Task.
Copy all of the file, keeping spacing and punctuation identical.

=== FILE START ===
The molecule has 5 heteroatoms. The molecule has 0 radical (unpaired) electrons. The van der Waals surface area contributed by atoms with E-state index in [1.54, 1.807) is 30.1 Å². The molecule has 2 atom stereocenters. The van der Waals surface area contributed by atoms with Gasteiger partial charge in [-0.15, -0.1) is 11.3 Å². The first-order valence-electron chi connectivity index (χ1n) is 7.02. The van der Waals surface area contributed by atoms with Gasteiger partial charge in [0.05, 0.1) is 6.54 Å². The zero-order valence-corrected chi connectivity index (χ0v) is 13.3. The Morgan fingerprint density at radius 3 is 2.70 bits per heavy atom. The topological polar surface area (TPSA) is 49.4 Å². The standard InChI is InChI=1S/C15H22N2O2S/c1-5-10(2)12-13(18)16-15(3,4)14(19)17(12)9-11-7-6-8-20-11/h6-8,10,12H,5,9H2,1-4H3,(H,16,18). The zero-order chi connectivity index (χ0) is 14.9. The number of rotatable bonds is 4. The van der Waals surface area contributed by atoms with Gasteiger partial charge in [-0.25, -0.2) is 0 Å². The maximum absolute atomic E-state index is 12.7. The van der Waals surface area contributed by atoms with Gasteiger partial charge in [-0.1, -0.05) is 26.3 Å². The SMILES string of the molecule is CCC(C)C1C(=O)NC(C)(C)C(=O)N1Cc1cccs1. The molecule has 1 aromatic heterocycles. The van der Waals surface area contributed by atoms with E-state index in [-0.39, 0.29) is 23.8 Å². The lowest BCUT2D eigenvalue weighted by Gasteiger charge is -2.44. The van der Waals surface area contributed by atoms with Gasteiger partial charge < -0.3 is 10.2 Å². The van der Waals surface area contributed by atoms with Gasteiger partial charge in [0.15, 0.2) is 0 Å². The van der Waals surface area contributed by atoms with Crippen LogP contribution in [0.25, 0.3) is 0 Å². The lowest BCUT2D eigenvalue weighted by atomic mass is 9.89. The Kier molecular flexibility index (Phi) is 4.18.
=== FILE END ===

The molecule has 5 heteroatoms. The molecule has 0 radical (unpaired) electrons. The van der Waals surface area contributed by atoms with E-state index in [1.54, 1.807) is 30.1 Å². The molecule has 2 atom stereocenters. The van der Waals surface area contributed by atoms with Gasteiger partial charge in [-0.15, -0.1) is 11.3 Å². The first-order valence-electron chi connectivity index (χ1n) is 7.02. The van der Waals surface area contributed by atoms with Gasteiger partial charge in [0.05, 0.1) is 6.54 Å². The zero-order valence-corrected chi connectivity index (χ0v) is 13.3. The Morgan fingerprint density at radius 3 is 2.70 bits per heavy atom. The topological polar surface area (TPSA) is 49.4 Å². The standard InChI is InChI=1S/C15H22N2O2S/c1-5-10(2)12-13(18)16-15(3,4)14(19)17(12)9-11-7-6-8-20-11/h6-8,10,12H,5,9H2,1-4H3,(H,16,18). The zero-order chi connectivity index (χ0) is 14.9. The number of rotatable bonds is 4. The van der Waals surface area contributed by atoms with Gasteiger partial charge in [-0.25, -0.2) is 0 Å². The maximum absolute atomic E-state index is 12.7. The van der Waals surface area contributed by atoms with Gasteiger partial charge in [-0.1, -0.05) is 26.3 Å². The SMILES string of the molecule is CCC(C)C1C(=O)NC(C)(C)C(=O)N1Cc1cccs1. The molecule has 1 aromatic heterocycles. The van der Waals surface area contributed by atoms with E-state index in [-0.39, 0.29) is 23.8 Å². The lowest BCUT2D eigenvalue weighted by Gasteiger charge is -2.44. The van der Waals surface area contributed by atoms with Gasteiger partial charge < -0.3 is 10.2 Å². The van der Waals surface area contributed by atoms with Gasteiger partial charge in [0.15, 0.2) is 0 Å². The van der Waals surface area contributed by atoms with Crippen LogP contribution in [0.25, 0.3) is 0 Å². The lowest BCUT2D eigenvalue weighted by atomic mass is 9.89. The Kier molecular flexibility index (Phi) is 4.18.